Sun, May

LA Animal Services Dept: Is Its Budget Sufficient to Carry Out Its Responsibilities?


NC BUDGET ADVOCATES--After many years in which thousands of animals were killed in our City shelters for lack of space, the City has finally reached No-Kill for dogs.

This is a monumental achievement, for which Los Angeles Animal Services Department, the City Council, the Mayor, and the entire City can be very proud. But this accomplishment will be jeopardized if there is insufficient funding for spay/neuter programs -- the shelters will once again be killing dogs for lack of space. And the City has not yet gotten to No-Kill for cats. 

This is the first in a series of articles on the Los Angeles Animal Services Department, its budget, and its No-Kill goal. Note Photos above: Cleo, left, killed for lack of space in 2015; King, right, killed for lack of space in 2017. 

The Los Angeles Animal Services Department (LAAS) is one of the largest municipal animal shelter systems in the country, charged with promoting and protecting the health, safety, and welfare of the animals and people of the City. LAAS runs the six City animal shelters, serving approximately 60,000 animals each year, and responds to approximately 20,000 emergency calls involving animals or persons in danger. For many years, a primary goal of LAAS has been to make the City shelters No-Kill.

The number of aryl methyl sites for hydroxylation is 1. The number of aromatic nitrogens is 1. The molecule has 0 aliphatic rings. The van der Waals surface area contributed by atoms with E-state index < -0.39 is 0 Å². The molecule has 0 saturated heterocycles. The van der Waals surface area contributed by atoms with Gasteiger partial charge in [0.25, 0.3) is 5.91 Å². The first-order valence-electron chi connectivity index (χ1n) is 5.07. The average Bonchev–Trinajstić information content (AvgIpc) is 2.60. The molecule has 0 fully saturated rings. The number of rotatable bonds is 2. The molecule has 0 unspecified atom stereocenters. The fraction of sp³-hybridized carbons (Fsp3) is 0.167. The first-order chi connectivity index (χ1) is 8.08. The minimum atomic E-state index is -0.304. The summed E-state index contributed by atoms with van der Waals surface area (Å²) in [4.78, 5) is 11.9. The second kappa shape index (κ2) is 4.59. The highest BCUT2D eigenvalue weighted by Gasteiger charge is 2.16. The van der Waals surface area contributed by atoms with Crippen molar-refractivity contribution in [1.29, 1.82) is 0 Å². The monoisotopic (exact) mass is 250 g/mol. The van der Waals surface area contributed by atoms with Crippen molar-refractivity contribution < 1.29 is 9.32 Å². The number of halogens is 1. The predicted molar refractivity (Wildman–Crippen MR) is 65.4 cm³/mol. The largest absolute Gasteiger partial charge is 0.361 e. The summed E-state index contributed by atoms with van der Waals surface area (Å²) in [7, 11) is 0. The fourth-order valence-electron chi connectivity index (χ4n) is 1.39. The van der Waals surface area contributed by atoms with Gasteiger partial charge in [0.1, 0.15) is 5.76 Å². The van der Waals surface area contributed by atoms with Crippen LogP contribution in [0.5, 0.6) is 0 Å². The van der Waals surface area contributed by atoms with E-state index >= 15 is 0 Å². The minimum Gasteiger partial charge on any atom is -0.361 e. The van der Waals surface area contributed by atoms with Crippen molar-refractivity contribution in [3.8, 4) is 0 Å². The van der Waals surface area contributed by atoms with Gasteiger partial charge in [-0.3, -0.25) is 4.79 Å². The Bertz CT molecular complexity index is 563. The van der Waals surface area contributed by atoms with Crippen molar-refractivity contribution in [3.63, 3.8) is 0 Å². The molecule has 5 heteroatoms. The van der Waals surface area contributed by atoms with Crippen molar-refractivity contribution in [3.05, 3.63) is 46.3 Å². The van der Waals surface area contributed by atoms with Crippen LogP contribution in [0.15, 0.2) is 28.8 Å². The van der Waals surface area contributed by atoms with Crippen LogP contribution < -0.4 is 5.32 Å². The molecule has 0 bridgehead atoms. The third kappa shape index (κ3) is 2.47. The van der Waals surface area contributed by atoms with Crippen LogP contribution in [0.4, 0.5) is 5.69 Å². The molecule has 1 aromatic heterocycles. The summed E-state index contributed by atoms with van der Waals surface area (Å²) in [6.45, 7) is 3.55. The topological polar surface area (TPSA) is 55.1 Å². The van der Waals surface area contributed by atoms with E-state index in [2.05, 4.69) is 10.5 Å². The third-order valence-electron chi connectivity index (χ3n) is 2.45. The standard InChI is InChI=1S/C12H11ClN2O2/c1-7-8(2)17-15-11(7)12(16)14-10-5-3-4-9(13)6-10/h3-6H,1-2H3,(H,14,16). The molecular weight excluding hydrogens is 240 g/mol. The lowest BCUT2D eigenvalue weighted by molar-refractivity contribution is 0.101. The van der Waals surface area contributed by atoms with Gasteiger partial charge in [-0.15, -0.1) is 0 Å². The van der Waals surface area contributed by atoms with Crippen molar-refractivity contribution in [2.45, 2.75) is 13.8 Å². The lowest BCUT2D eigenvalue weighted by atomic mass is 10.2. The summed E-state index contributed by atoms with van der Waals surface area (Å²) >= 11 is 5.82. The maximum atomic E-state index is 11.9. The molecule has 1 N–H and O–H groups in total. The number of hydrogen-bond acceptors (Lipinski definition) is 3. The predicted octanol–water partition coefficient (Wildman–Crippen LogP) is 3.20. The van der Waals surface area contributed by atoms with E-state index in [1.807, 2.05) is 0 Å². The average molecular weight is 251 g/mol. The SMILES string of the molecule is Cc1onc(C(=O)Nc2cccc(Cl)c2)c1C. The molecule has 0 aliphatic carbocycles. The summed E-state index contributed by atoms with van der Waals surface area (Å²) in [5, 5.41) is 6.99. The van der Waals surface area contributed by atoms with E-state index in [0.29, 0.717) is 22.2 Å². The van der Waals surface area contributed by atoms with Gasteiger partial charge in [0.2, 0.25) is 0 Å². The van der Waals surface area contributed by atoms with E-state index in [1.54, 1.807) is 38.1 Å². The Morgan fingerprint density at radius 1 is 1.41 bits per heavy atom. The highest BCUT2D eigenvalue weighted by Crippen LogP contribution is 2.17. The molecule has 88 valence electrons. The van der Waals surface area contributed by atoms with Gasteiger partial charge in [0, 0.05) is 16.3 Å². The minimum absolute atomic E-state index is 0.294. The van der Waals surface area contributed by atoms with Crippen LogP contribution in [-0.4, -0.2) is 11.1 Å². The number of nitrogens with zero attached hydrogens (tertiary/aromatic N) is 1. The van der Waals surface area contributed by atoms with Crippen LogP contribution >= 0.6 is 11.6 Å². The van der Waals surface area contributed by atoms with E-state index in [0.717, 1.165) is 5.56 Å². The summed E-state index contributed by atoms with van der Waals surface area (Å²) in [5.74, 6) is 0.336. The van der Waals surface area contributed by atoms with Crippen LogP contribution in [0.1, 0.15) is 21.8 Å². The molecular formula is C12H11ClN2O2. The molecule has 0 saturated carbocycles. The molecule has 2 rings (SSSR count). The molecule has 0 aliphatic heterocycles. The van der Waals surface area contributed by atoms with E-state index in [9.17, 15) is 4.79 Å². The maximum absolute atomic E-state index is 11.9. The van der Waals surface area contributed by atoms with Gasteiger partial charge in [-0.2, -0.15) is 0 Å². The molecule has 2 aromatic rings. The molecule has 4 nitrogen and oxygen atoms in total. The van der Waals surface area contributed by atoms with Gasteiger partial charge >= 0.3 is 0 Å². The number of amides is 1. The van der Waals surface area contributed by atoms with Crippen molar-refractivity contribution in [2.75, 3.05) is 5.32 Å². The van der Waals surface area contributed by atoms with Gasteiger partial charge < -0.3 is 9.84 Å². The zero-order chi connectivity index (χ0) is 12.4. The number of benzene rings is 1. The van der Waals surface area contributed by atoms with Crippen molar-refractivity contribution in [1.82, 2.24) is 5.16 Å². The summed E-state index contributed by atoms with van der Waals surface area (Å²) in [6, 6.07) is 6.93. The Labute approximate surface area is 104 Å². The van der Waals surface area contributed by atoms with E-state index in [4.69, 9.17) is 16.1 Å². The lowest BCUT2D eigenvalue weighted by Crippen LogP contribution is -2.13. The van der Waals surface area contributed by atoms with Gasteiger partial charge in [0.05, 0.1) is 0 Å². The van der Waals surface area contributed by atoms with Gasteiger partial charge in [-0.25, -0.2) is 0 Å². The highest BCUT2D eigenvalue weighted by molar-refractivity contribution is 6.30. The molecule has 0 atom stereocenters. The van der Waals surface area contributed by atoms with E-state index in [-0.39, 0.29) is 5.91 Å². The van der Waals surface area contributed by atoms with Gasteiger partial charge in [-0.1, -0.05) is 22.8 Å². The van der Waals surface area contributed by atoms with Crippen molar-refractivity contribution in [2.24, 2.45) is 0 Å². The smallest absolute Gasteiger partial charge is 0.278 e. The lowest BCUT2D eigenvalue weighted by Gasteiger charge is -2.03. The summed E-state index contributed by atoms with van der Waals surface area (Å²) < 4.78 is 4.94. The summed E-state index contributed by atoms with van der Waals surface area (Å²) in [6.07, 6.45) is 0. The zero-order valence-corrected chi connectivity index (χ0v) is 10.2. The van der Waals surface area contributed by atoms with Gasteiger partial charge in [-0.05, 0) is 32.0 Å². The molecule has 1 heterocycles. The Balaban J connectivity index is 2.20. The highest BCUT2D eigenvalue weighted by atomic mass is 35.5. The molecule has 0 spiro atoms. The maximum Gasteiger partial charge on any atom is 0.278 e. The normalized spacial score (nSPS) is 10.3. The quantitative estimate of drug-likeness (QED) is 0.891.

The Neighborhood Council Budget Advocates are an elected, all volunteer, independent advisory body of the City government charged with making constructive recommendations on the City’s budget to the Mayor and City Council and working with City Departments to improve their operations.  Pursuant to its responsibilities, the Budget Advocates met with the General Manager and Assistant General Managers of LAAS on November 2, 2018. 

For the current fiscal year 2018-19, the LAAS budget is approximately $24.5 million, out of a total City budget of $9.8 billion. This is approximately one quarter of one percent of the total City budget, for the protection and care of all animals in the City, including operation of the six City animal shelters. (This does not include pension and benefit costs, which are separately funded.) 

Both the Mayor and the City Council have made the achievement and maintenance of No-Kill a high priority for the City. (See City Council File 17-0170.) The City’s No-Kill policy is of utmost importance to many citizens of the City, including those patronizing the City shelters. No healthy adoptable animals should be killed in our City shelters for lack of kennel space. In order to achieve that goal, and provide humane treatment for the increasing number of animals in the City shelters, the LAAS budget should be modestly increased in three areas: 

  1. To Achieve and Maintain No-Kill.
  2. To Increase Volunteer Support for the Shelters.
  3. To Provide Adequate Staffing. 

This article will discuss the progress LAAS has made toward making Los Angeles a No-Kill City.